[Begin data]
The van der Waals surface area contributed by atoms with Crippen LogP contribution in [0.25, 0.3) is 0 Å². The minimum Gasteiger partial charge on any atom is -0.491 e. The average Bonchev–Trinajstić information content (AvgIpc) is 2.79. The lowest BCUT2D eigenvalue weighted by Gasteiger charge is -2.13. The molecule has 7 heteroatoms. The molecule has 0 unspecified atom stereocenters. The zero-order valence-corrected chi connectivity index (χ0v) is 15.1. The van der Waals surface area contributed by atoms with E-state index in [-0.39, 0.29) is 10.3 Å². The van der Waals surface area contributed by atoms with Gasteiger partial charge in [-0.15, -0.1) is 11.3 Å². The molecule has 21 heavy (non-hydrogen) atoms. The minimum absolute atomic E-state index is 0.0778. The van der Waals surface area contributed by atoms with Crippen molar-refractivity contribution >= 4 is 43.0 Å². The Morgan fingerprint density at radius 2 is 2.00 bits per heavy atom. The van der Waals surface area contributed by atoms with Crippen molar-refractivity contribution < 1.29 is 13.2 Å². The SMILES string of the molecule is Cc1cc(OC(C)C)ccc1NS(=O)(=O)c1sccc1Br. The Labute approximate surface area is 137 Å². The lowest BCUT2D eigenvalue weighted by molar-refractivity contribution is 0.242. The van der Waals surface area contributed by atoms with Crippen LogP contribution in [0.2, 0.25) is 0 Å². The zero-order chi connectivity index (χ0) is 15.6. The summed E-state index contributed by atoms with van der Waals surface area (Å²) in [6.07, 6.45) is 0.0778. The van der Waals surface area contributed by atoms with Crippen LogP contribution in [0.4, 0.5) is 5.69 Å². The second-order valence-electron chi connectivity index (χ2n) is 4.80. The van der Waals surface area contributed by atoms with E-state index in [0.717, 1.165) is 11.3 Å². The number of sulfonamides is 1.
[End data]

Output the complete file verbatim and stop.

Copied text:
The van der Waals surface area contributed by atoms with Crippen LogP contribution in [0.25, 0.3) is 0 Å². The minimum Gasteiger partial charge on any atom is -0.491 e. The average Bonchev–Trinajstić information content (AvgIpc) is 2.79. The lowest BCUT2D eigenvalue weighted by Gasteiger charge is -2.13. The molecule has 7 heteroatoms. The molecule has 0 unspecified atom stereocenters. The zero-order valence-corrected chi connectivity index (χ0v) is 15.1. The van der Waals surface area contributed by atoms with E-state index in [-0.39, 0.29) is 10.3 Å². The van der Waals surface area contributed by atoms with Gasteiger partial charge in [-0.15, -0.1) is 11.3 Å². The molecule has 21 heavy (non-hydrogen) atoms. The minimum absolute atomic E-state index is 0.0778. The van der Waals surface area contributed by atoms with Crippen molar-refractivity contribution >= 4 is 43.0 Å². The Morgan fingerprint density at radius 2 is 2.00 bits per heavy atom. The van der Waals surface area contributed by atoms with Crippen molar-refractivity contribution < 1.29 is 13.2 Å². The SMILES string of the molecule is Cc1cc(OC(C)C)ccc1NS(=O)(=O)c1sccc1Br. The Labute approximate surface area is 137 Å². The lowest BCUT2D eigenvalue weighted by molar-refractivity contribution is 0.242. The van der Waals surface area contributed by atoms with Crippen LogP contribution in [0.2, 0.25) is 0 Å². The zero-order chi connectivity index (χ0) is 15.6. The summed E-state index contributed by atoms with van der Waals surface area (Å²) in [6.07, 6.45) is 0.0778. The van der Waals surface area contributed by atoms with Crippen LogP contribution in [0.4, 0.5) is 5.69 Å². The second-order valence-electron chi connectivity index (χ2n) is 4.80. The van der Waals surface area contributed by atoms with E-state index in [0.717, 1.165) is 11.3 Å². The number of sulfonamides is 1.